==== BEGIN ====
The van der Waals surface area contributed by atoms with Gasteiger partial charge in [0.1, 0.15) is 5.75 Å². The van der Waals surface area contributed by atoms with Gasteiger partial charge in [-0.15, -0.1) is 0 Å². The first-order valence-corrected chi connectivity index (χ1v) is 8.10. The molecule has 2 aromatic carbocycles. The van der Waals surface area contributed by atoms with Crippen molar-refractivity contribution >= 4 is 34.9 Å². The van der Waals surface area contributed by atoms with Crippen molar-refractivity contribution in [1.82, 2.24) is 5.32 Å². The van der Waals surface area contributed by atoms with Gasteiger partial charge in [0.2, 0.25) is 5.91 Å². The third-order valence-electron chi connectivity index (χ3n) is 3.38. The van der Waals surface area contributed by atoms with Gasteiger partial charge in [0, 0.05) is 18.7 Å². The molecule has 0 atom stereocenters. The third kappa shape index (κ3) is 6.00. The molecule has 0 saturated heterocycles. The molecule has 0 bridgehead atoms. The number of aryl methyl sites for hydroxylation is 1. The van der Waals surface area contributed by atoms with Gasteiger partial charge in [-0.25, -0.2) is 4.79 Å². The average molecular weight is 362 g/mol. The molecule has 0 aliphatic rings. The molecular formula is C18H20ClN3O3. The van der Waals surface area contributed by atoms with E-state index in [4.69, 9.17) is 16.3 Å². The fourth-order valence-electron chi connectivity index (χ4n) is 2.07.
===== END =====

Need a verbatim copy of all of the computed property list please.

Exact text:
The van der Waals surface area contributed by atoms with Gasteiger partial charge in [0.1, 0.15) is 5.75 Å². The van der Waals surface area contributed by atoms with Gasteiger partial charge in [-0.15, -0.1) is 0 Å². The first-order valence-corrected chi connectivity index (χ1v) is 8.10. The molecule has 2 aromatic carbocycles. The van der Waals surface area contributed by atoms with Crippen molar-refractivity contribution >= 4 is 34.9 Å². The van der Waals surface area contributed by atoms with Crippen molar-refractivity contribution in [1.82, 2.24) is 5.32 Å². The van der Waals surface area contributed by atoms with Gasteiger partial charge in [0.2, 0.25) is 5.91 Å². The third-order valence-electron chi connectivity index (χ3n) is 3.38. The van der Waals surface area contributed by atoms with Gasteiger partial charge in [0, 0.05) is 18.7 Å². The molecule has 0 atom stereocenters. The third kappa shape index (κ3) is 6.00. The molecule has 0 saturated heterocycles. The molecule has 0 bridgehead atoms. The number of aryl methyl sites for hydroxylation is 1. The van der Waals surface area contributed by atoms with Gasteiger partial charge in [-0.25, -0.2) is 4.79 Å². The average molecular weight is 362 g/mol. The molecule has 0 aliphatic rings. The molecular formula is C18H20ClN3O3. The van der Waals surface area contributed by atoms with E-state index in [4.69, 9.17) is 16.3 Å². The fourth-order valence-electron chi connectivity index (χ4n) is 2.07.